The long awaited merging of health companies Wellmont and Mountain States Health Alliance was finally approved by Virginia’s Department of Health on Oct. 30. Tennessee took the first step toward by accepting the merger last month and approving a Certificate of Public Advantage, or COPA, which leads the companies through the merging process.
The wheels of legislation are turning, and the future of our region’s healthcare is being defined as something new, something called Ballad Health. ETSU President Brian Noland shared some insight as to how the merging, once initiated, will affect students. On the ground floor, students’ health takes precedence.
“The real impact of the merger on our students is greater healthcare opportunities in terms of delivery of care and the provision of services to our students and our families,” Noland said.
In a slightly larger scope, ETSU’s Health Sciences department will have new prospects through research opportunities.
“The merger will provide increased investments in research at ETSU, thereby providing enhanced opportunities for students at the undergraduate level, the graduate level and the professional level,” Noland said.
The focus of the new system is also directed toward improving the regional standard of care. There has been some apprehension over the merger involving the Federal Trade Commission, which has caused the various deadlines for decision making to extend.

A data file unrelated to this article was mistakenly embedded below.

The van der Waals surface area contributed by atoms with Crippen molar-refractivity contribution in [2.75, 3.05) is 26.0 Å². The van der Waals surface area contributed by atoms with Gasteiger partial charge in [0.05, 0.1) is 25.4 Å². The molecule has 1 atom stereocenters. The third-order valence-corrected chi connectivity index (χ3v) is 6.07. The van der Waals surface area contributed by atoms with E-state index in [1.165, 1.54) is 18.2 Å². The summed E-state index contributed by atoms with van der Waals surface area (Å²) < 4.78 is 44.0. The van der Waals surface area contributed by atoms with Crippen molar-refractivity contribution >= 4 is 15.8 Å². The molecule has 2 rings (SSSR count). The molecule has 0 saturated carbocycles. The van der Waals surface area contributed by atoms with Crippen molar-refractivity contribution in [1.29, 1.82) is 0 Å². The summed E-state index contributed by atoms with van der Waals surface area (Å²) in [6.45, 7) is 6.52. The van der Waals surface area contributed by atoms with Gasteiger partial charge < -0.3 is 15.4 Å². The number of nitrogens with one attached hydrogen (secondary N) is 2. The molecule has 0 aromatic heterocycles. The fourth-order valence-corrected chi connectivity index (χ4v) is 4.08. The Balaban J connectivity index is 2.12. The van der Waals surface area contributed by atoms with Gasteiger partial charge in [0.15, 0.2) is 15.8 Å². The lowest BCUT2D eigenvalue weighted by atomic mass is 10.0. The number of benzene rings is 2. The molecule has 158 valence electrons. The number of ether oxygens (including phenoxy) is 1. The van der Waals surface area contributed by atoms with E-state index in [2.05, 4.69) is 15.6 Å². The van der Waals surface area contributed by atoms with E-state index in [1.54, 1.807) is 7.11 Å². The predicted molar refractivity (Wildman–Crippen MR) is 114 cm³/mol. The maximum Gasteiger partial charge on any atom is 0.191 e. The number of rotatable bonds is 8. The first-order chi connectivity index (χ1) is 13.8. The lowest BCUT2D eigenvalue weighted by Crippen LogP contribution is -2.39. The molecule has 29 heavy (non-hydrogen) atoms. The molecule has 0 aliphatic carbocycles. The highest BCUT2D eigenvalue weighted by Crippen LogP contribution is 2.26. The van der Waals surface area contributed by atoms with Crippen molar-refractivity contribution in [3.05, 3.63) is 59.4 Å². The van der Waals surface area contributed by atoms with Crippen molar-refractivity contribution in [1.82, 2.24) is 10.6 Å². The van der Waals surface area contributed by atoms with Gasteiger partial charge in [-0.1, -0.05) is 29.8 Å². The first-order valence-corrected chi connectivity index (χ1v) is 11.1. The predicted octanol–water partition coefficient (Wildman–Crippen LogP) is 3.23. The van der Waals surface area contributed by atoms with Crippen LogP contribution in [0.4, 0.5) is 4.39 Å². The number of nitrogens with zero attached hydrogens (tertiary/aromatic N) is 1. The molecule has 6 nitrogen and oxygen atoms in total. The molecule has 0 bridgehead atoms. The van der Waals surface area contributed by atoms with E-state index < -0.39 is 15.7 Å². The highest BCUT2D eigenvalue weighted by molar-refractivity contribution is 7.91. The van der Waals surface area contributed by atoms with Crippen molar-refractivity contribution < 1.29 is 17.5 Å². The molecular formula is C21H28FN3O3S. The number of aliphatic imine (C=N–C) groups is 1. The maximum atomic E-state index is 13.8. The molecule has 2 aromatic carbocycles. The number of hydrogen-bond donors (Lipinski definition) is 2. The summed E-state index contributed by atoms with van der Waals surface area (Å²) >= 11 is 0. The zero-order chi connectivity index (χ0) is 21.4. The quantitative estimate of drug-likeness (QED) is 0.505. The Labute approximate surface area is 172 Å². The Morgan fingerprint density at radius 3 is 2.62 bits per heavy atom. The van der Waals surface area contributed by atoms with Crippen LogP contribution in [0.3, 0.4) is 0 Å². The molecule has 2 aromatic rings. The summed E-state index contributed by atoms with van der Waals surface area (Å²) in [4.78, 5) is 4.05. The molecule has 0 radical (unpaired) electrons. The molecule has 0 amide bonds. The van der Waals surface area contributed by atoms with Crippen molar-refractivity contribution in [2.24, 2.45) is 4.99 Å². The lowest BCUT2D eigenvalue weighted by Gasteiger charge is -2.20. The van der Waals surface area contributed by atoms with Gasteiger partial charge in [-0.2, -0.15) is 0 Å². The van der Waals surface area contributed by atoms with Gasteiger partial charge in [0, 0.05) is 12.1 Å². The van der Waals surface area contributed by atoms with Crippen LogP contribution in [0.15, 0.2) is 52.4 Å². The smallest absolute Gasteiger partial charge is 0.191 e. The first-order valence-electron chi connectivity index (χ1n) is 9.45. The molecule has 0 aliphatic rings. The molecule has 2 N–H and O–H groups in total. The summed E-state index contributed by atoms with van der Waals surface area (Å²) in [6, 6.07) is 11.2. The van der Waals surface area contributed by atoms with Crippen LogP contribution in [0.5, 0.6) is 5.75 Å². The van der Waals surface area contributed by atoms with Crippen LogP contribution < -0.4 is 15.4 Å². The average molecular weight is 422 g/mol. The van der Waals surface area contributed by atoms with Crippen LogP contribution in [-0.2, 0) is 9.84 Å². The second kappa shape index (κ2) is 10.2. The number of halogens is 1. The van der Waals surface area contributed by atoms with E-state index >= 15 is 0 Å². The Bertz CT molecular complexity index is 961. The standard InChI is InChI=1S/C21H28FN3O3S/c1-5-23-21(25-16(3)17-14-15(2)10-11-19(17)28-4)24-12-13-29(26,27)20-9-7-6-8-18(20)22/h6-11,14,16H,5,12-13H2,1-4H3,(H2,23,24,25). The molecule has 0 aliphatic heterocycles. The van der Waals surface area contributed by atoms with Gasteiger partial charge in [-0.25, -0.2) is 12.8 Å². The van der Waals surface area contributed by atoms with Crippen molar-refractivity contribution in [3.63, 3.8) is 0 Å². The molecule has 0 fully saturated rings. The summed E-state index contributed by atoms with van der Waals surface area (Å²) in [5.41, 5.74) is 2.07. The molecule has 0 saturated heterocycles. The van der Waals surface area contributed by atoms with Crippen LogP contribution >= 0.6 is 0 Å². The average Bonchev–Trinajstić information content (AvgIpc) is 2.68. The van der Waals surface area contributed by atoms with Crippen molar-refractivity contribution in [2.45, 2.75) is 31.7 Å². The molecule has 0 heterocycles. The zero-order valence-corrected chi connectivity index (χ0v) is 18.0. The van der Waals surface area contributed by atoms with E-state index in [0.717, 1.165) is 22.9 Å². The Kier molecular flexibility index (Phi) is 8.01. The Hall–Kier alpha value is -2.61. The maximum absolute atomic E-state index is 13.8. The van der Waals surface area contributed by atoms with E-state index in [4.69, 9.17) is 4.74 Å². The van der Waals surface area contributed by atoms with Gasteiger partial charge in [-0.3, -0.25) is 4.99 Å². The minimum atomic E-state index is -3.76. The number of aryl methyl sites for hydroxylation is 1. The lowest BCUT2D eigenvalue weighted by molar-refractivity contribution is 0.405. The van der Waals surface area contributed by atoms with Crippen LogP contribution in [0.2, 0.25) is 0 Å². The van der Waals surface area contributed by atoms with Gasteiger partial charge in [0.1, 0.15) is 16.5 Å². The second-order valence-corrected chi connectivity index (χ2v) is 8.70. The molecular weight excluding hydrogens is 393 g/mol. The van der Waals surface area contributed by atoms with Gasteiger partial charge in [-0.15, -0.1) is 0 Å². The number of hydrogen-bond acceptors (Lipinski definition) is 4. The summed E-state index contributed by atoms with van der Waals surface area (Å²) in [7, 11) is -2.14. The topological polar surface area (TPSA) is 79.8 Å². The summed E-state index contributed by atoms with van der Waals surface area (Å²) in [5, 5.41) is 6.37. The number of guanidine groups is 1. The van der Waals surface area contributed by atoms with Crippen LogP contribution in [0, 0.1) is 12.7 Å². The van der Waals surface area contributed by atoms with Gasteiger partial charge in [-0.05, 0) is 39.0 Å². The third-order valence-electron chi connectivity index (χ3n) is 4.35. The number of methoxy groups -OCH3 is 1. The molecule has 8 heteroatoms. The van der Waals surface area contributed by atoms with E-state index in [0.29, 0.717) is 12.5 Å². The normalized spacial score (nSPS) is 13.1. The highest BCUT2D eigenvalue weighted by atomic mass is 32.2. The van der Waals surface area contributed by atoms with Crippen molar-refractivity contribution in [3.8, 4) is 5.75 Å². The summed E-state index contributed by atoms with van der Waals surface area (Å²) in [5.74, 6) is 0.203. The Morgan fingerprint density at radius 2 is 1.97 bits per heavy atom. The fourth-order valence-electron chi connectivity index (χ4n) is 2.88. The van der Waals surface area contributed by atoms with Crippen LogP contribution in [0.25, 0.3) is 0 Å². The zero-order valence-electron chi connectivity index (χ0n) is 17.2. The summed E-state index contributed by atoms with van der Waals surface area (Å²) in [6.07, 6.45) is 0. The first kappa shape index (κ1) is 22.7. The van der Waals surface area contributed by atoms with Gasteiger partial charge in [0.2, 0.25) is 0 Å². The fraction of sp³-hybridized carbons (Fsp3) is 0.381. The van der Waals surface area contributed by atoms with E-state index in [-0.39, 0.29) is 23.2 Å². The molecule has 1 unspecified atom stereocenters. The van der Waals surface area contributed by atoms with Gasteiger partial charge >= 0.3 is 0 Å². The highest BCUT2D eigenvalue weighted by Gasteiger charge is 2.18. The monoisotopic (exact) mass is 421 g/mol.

“What they’ve [Wellmont and MSHA] recognized is that this competition is not sustainable. If the merger had not occurred, there’s a very real probability that Mountain States and Wellmont would have sold to outside companies and all of the IT jobs, the HR jobs and the Central Administration jobs would have left and gone somewhere else,” Noland said.
With unhealthy competition driving each company to an inherent loss, merging is something of a bold economic move on behalf of the region.
“Price regulations have been incorporated into the structure…It’s probably not going to make healthcare cheaper immediately, but I think it will hold down increases in the delivery of care,” Noland said.
It is a difficult task to pinpoint abstract details of something complex without seeing a concrete example. Our healthcare systems are both complex and convoluted, and the merger is only in its beginning stages, but maybe it will begin to simplify things.